Antique and Vintage Radios of 985 Users

  • One of the many aspects of ham radio is the repair, restoration and operation of vintage/antique equipment.  Here you will find some pictures of antique and vintage receivers, transmitters and transceivers belonging to 985 users.  These are either current or Operator’s previously owned stations, in non-restored and in operational condition, non-restored and awaiting restoration, or restored and in operational condition.

shack with heathkits-1

Heathkit Station – AF3Z

My Heathkit station is made up of the same models that I built and used in the late ‘60s, but they are not my original pieces of equipment. I sold them long ago…
DX-60 transmitter, from the early ‘60s.  CW and AM; 80, 40 20, 15, and 10 meters; puts out about 50 watts.  It is crystal controlled unless you use an external vfo with it.  The final amplifier is a 6146 vacuum tube.
HG-10b vfo.  This is the matching VFO for the DX-60.  Probably a few years newer than the transmitter.   It covers 6 and 2 meters in addition to the other bands.
HR-10 receiver, matches the transmitter and is also a good 55 years old.  All knobs, no menus 😉 and covers the same bands 80 – 10 meters.  The receiver has no narrower filters to use; it has a crystal calibrator that puts out a signal every 100 kHz that you can turn on to ‘calibrate’ the dial, helping you to know ‘where you are’ on the band.
They use all tubes except for some rectifier power supply diodes.  Operating with separate transmitter and receiver is a bit of a challenge after all these years.  Transceivers handle keeping the receiver and transmitter on the same frequency, turning the transmitter on and off, and muting the receiver during transmit, etc.   With this style of operation, just answering a cq isn’t easy.  I’m still learning how to get the transmitter tuned the frequency of the calling station I’m hearing on the receiver.  But, it’s all good, it’s all fun!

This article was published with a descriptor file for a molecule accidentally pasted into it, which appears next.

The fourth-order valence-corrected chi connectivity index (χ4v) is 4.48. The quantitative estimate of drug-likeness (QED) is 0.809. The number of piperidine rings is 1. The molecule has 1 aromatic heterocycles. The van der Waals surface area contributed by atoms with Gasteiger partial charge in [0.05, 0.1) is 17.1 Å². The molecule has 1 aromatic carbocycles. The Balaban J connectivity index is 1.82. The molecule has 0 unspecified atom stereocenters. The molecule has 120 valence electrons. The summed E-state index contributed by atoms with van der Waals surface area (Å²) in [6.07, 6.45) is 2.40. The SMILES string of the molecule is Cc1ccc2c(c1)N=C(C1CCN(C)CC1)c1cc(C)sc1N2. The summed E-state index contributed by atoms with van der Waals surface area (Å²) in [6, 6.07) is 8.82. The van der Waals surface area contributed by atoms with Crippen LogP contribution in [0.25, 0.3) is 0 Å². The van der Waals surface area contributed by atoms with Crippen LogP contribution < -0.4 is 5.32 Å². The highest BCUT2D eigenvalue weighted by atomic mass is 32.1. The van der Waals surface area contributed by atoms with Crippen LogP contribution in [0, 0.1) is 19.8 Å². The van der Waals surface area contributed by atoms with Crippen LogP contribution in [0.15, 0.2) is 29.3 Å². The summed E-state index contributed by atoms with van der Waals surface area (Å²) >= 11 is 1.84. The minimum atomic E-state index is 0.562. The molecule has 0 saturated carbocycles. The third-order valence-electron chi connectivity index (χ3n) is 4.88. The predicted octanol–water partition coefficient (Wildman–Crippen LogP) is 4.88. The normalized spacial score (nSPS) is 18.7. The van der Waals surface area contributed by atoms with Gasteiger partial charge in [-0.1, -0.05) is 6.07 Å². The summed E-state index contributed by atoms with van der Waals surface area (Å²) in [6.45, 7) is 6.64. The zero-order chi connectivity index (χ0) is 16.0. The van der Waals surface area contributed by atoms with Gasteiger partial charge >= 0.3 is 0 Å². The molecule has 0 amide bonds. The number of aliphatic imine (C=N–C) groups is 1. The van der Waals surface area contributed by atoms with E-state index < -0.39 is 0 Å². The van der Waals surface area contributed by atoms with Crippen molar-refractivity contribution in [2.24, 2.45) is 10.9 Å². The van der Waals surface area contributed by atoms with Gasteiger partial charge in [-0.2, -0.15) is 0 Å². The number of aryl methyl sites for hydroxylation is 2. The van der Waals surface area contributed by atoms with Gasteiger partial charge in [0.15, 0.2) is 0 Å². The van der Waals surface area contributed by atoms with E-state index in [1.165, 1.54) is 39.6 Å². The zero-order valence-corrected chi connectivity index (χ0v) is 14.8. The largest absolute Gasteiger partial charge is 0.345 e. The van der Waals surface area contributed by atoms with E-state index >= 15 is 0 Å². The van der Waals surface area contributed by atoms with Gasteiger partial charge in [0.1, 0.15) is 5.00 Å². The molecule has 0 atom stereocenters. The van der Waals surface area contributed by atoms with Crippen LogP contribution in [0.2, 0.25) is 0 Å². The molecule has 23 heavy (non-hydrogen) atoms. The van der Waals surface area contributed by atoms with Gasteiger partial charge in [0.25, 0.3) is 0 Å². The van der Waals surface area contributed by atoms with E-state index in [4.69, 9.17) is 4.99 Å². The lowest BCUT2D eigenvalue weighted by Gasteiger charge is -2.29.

The transmitter in this picture is a Johnson 500 and the receiver is a Hammarlund HQ-129X.  W3GMS


Heathkit Station – N3RBN

Top left HG-10b VFO, Top Center HW8 QRP transceiver, MFJ tuner, top right HW16 CW transceiver, bottom DX60 AM/CW transmitter, HR10 receiver.  


FT-101E – KC3CIB

Original tubes, caps, etc…   FT-101E in operational condition. Still has plastic on front panel.

Dad and I_Early Hams002.jpg

Dad(Mario WB2OMV and Rob WB2OMW 1965ish

From Left to right was a home brew 40 & 80M transmitter; power supply with mercury vapor tubes on the bottom, modulator and driver stage is the middle, and finals on top of the rack.  Next one to the right, on top, is the ARC5 used as the VFO for the rack.  A Gonset Communicator IV with D104 mike, a CDR rotor control and then we had a Halicrafters SX-71 General Coverage Receiver. The HF used a wire and the stacked J beams rounded out the VHF portion.



My 1960’s Ham station consisted of:

On the left is a Knight Kit T-60 transmitter. Sitting on top of it is a Knight Kit P2/SWR Power Meter. On top of the SWR Metter are crystals. In front of the T-60 is a Lafayette bug.

To the right of the T-60 is a Knight Kit V-44 freestanding VFO.

To the right of the VFO is a Lafayette HE-30 receiver with matching speaker. On top of the receiver is a Heathkit HD-20 100 KC crystal caliber and an external BFO

PICT0070HamShack, Valley Stream,NY 1966

I came across another photo of Dad(Mario WB2OMV) & I’s  basement shack. On the left is a 40& 80M transmitter with Mercury Vapor tubes. The Arc 5 was the VFO. Complete with the famous D104 mike. That is a rotary phone on the right, Dad loved to build speaker enclosures.
Outside was a 30’ crank down, fold over  tower. Plain functionality was the keyword.
73 Rob W3OMW,  former WB2OMW